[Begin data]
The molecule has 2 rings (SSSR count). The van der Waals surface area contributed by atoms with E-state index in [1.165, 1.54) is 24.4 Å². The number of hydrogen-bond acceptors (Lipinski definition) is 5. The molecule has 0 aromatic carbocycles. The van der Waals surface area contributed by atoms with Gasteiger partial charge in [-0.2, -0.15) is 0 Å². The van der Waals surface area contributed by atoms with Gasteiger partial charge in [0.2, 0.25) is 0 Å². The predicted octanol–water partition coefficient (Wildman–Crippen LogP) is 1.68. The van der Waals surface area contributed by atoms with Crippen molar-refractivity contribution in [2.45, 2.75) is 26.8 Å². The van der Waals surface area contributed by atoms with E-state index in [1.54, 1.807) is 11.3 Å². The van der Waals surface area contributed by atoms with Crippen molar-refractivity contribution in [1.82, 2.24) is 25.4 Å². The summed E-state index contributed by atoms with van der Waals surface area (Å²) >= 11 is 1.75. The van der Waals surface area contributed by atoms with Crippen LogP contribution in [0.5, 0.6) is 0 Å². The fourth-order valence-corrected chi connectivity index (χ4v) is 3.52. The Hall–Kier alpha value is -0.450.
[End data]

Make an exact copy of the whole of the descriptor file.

The molecule has 2 rings (SSSR count). The van der Waals surface area contributed by atoms with E-state index in [1.165, 1.54) is 24.4 Å². The number of hydrogen-bond acceptors (Lipinski definition) is 5. The molecule has 0 aromatic carbocycles. The van der Waals surface area contributed by atoms with Gasteiger partial charge in [-0.2, -0.15) is 0 Å². The van der Waals surface area contributed by atoms with Gasteiger partial charge in [0.2, 0.25) is 0 Å². The predicted octanol–water partition coefficient (Wildman–Crippen LogP) is 1.68. The van der Waals surface area contributed by atoms with Crippen molar-refractivity contribution in [2.45, 2.75) is 26.8 Å². The van der Waals surface area contributed by atoms with E-state index in [1.54, 1.807) is 11.3 Å². The van der Waals surface area contributed by atoms with Crippen molar-refractivity contribution in [1.82, 2.24) is 25.4 Å². The summed E-state index contributed by atoms with van der Waals surface area (Å²) >= 11 is 1.75. The van der Waals surface area contributed by atoms with Crippen LogP contribution in [0.5, 0.6) is 0 Å². The fourth-order valence-corrected chi connectivity index (χ4v) is 3.52. The Hall–Kier alpha value is -0.450.